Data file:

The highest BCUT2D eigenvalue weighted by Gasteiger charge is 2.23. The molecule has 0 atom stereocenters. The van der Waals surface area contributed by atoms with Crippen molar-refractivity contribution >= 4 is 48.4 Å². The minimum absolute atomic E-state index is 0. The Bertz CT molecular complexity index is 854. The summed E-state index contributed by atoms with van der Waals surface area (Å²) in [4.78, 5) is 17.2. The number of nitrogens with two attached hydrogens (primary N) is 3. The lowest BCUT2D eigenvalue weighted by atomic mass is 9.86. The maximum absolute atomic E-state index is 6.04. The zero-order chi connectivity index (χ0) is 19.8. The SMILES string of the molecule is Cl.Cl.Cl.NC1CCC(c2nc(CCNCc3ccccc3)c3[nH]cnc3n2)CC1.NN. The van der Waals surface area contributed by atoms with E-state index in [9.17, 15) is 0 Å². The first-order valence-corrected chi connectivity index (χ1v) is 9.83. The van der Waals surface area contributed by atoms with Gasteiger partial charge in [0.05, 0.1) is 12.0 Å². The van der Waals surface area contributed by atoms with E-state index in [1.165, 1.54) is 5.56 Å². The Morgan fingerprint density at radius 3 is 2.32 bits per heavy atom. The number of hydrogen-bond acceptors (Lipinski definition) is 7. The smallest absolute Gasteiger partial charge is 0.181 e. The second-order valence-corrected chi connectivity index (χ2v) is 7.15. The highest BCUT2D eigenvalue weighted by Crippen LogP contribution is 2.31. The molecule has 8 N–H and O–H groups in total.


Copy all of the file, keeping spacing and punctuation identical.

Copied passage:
The highest BCUT2D eigenvalue weighted by Gasteiger charge is 2.23. The molecule has 0 atom stereocenters. The van der Waals surface area contributed by atoms with Crippen molar-refractivity contribution >= 4 is 48.4 Å². The minimum absolute atomic E-state index is 0. The Bertz CT molecular complexity index is 854. The summed E-state index contributed by atoms with van der Waals surface area (Å²) in [4.78, 5) is 17.2. The number of nitrogens with two attached hydrogens (primary N) is 3. The lowest BCUT2D eigenvalue weighted by atomic mass is 9.86. The maximum absolute atomic E-state index is 6.04. The zero-order chi connectivity index (χ0) is 19.8. The SMILES string of the molecule is Cl.Cl.Cl.NC1CCC(c2nc(CCNCc3ccccc3)c3[nH]cnc3n2)CC1.NN. The van der Waals surface area contributed by atoms with E-state index in [9.17, 15) is 0 Å². The first-order valence-corrected chi connectivity index (χ1v) is 9.83. The van der Waals surface area contributed by atoms with Gasteiger partial charge in [0.05, 0.1) is 12.0 Å². The van der Waals surface area contributed by atoms with E-state index in [1.165, 1.54) is 5.56 Å². The Morgan fingerprint density at radius 3 is 2.32 bits per heavy atom. The number of hydrogen-bond acceptors (Lipinski definition) is 7. The smallest absolute Gasteiger partial charge is 0.181 e. The second-order valence-corrected chi connectivity index (χ2v) is 7.15. The highest BCUT2D eigenvalue weighted by Crippen LogP contribution is 2.31. The molecule has 8 N–H and O–H groups in total.